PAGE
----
using ls and grep command together

how can i use an ls and grep command to count the number of all files in the working directory including the hidden ones i.e. the . and the .. file. and also how can i use the same type of command to count sub directories in the working directory including the hidden ones.

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Welcome to Experts-Exchange and the UNIX Programming section.

You haven't mentioned which programming language you were thinking about when you asked this question. I'll have to guess that you just want to be able to do this from shell scripts.

The command 'ls' will list all the files in a directory except those whose names begin with a "." (what you've called "hidden"). The command 'ls -a' will list all the files in a directory including those whose names begin with a "." (including the link named "." which refers to the directory itself and the link named ".." which refers to this directory's parent).

We often use the 'wc' command in shell scripts to count things like lines; it's a little more compact than writing a counting loop in the shell.

So, to count all the files in a directory, we would do something like:

  ls -a | wc -l

To find subdirectories (and their subdirectories) we need a more specialized tool: the 'find' command.

  find . -type d -print | wc -l

will give a count of all directories (type "d") below the current directory (but by convention, it omits the . and .. entry in each directory).

If you just wanted a list of one level of subdirectories of a particular directory, you can take advantage of a feature that most modern shells have: if you give a trailing slash to a wildcard argument, only directory names that match the wildcard will be substituted. Thus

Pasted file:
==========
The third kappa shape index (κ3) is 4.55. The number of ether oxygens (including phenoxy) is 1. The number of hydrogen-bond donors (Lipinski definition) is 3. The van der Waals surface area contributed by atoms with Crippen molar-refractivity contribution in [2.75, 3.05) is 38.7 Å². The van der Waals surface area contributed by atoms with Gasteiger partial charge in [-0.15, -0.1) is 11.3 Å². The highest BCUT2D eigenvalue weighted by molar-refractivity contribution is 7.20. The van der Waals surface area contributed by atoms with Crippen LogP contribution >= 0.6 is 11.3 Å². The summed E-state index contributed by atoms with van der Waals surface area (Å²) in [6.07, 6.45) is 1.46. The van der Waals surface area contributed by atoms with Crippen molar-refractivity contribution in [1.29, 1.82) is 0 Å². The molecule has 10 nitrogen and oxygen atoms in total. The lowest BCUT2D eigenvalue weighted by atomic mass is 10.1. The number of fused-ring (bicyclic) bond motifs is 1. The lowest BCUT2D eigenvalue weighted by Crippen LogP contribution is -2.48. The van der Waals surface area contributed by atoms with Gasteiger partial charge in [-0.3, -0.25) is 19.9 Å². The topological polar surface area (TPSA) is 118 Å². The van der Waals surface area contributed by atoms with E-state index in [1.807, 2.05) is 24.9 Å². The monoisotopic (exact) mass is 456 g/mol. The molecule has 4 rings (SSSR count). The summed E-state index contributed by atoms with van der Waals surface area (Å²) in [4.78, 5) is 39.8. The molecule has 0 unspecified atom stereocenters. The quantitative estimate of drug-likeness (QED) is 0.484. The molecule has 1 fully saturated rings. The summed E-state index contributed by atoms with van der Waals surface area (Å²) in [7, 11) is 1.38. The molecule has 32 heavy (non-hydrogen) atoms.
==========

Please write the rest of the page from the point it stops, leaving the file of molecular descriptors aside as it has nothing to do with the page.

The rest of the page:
echo */ | wc -l

will give you a count of subdirectories if there are any. If there aren't any, you'll either get an error message or a bogus count of 1, depending on how your shell treats non-matching wildcard patterns.

I hope this helps a bit. I realize I haven't addressed the use of 'grep' but the problem you've set does not appear to be one where 'grep' offers much advantage.

If you want to count the files (including directories) in the current directory, as suggested above:

   ls -a | wc -l

If you want just the files:

   find * -prune -type f | wc -l

And only the directories:

   find * -prune -type d | wc -l

Although this does not include . and .. (why should you need them?)

You could do similar things using ls -l, grepping for the first character (d for directory) and extracting the last field with awk. If you want to go down that root then just say.
If you *really* did want to use *only* ls and grep, then these will work

All files in your current directory (including hidden files)

ls -aF | grep -v '/' | grep -c .

To count all of the subdirs from your current directory (including hidden dirs)

ls -aFR |grep  ':' | grep -c .
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No comment has been added lately, so it's time to clean up this TA.
I will leave a recommendation in the Cleanup topic area that this question is:

Delete no refund  (homework)

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How was this determined to be a homework question?  It doesn't seem obvious to me.
I thought that was one of my more magificent answers, perhaps even worth PAQing, even if I don't get any points.
it was the " can i use an ls and grep...", rather than "how would I ?" tone of the Q that made me think it was a homework Q.   I'm happy to be wrong and if so, all three were excellent answers.  25 points can't be split, so PAQ or points to jmcg?
I'm not fussed. If you want to hand out the points elsewhere then feel free.
PAQ is fine by me.
PAQed - no points refunded (of 25)

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